I will wait though until she is at least a year (as is the law). I'd rather she be bored than unsafe! My daughter is tall and outgrew her newborn carseat months ago so the one we have now does both rear and forward facing.
Suzanne - posted on 06/30/2009
Babies need to be in rear-facing seats until they are at least 12 months (& 22 pounds) because rear-facing seats re-distribute the impact of a crash differently (due to their postion and angle) and protect their necks more. When a crash occurs the impact will disapate through their bodies and not cause as much trama to their neck.
My husband is a police officer and is certified in car seat installation. Please just wait until your baby is 12 months old. It's only 2 months away.
Maree - posted on 06/30/2009
Here in NZ Plunket recommend rear facing until 12 mths and 12-14kg (26-30lb) although we will be leaving our wee girl rear facing for a while as she is only about 9kg (19lb) at 11 mths
Plunket also hire car seats so this is an inexpensive way of keeping our kids safe.
Adele - posted on 06/30/2009
I live in Canada as well, and as mentioned it is recommended that a child remain in their rear facing car seat until 12 months of age AND 22 pounds. I have also been told that you should wait for your child to begin walking before turning them around, because this shows that your child's spine is strong enough to be forward facing. Try and keep your baby rear facing for as long as possible, because it is the safest for them.
Lauren - posted on 06/30/2009
I am going to leave her rear facing as long as possilbe (longer than 1 year). My car seat goes to 30lbs or 32". She is 18lbs and 29" now. Until she hits 32" she will stay rear facing. My husband is a police officer and has taken the car seat classes. He says rear facing is the safest.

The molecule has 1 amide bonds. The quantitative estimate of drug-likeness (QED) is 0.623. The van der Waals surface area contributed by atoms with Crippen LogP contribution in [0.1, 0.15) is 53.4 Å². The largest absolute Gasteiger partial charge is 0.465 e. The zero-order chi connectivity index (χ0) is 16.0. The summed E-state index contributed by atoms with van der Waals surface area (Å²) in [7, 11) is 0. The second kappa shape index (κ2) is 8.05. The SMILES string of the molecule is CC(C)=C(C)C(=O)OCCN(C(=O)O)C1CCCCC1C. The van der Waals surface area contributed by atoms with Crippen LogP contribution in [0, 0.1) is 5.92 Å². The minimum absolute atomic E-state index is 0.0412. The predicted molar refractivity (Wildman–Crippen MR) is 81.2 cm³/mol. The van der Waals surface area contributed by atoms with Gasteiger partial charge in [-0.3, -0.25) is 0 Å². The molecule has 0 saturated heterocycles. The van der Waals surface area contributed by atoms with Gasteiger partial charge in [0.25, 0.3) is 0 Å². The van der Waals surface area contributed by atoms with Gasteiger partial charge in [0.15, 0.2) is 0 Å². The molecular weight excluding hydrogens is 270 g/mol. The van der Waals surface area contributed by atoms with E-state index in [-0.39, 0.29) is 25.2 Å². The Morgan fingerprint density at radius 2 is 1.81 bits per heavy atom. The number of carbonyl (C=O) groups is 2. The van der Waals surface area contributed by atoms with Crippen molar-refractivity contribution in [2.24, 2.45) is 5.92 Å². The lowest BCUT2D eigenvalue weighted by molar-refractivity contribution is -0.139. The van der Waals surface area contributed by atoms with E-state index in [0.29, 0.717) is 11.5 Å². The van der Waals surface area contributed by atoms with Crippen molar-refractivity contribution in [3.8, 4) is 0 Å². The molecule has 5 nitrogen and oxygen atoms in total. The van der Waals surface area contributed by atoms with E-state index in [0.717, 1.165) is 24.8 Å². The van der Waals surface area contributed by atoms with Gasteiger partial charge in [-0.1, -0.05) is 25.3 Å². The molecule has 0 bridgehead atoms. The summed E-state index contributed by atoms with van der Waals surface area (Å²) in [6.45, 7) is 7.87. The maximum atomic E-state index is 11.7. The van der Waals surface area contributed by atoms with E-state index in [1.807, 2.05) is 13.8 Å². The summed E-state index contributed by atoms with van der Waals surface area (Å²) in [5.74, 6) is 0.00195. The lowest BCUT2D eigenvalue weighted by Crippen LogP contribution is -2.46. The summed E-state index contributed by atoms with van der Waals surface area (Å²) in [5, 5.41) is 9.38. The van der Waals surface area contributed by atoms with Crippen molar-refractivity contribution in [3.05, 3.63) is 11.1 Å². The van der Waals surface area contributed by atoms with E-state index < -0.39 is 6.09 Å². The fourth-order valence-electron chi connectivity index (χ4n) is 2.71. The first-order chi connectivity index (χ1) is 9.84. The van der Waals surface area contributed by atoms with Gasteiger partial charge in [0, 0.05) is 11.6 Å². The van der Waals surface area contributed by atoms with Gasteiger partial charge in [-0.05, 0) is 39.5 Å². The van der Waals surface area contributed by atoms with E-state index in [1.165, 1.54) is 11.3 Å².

I did already buy a forward facing seat though. They had a really good deal at Sam's. It is about $50 cheaper there than at the other stores. I got a forward facing seat that converts to a booster. It is the Safety First Alpha Omega 3-in1. This will be the only seat she will ever need. It goes up to 100lbs as a booster.
Stacey - posted on 06/29/2009
my little boy has just gone into a forward facing car seat and i was a bit wary at first because although he meets the weight requirement he looked a bit small to be going in one from my point of view but he loves it because he can see more than just a back seat lol also i got mine fom halfords it was around £130 but it was worth paying it for my little mans safety but it last up untill the age of four my advice is shop around and maybe try the your little boy in a few before purchasing the normal age that is on the forward facing seats is 9 months but make sure u check as this can vary hope this helps